In 1917, several Northern California artists formed an association that was to become known as the Society of Six. 'The Six' Selden Connor Gile, Maurice Logan, William H. Clapp, August F. Gay, Bernard Von Eichman and Louis Siegriest were plein air painters who are known for their fresh and direct approach. The height of their association lasted for more than a decade, and as William Gerdts wrote in his book American Impressionism, "The Oakland Six may constitute the most important modernist development that occurred in this country during the 1920s."
Known for their unified sense of visual purpose as well as very intense and independent personalities, these regional artists were considered outsiders in their own time, but their work is now increasingly appreciated for their contribution to the greater lineage of American art. The Six found themselves in the position of an avant-garde, not because they set out to reject convention, but because they aspired to express their own new vision, versus that of previous more 'Europeanized' California artists. Their color-centered works shocked establishment tastes of their time, but remain the most advanced painting of the early 20th century in Northern California.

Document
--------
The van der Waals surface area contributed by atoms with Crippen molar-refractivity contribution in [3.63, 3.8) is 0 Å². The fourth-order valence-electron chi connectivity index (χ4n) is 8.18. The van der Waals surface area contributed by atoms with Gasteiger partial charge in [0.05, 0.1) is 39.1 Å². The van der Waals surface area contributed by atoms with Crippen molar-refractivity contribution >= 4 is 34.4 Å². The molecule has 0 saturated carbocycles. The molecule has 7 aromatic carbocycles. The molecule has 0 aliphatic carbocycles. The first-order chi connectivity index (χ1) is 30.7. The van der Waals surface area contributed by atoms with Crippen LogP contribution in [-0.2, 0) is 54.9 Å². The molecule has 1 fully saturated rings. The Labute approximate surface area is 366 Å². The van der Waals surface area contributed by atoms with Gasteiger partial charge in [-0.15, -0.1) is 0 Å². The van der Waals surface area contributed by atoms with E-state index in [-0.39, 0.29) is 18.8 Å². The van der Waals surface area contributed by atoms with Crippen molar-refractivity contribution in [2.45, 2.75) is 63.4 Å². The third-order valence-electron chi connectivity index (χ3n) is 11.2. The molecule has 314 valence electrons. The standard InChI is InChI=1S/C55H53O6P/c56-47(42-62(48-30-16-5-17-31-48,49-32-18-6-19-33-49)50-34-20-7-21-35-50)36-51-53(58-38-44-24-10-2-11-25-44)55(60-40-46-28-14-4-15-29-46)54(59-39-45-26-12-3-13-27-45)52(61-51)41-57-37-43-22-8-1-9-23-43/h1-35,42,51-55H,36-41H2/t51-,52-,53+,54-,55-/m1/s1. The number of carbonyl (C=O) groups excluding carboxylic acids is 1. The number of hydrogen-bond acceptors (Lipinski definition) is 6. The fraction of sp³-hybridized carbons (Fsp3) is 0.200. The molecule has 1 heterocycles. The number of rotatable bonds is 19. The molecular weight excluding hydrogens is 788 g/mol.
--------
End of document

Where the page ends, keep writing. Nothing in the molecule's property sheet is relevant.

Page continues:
The exuberant and generally optimistic spirit of their works changed with the onset of the Great Depression of the 1930s. However, their painterliness, use of color, and deep alliance with the land and the light was to become a beacon for postwar Northern California modern painters such as Richard Diebenkorn and Wayne Thiebaud.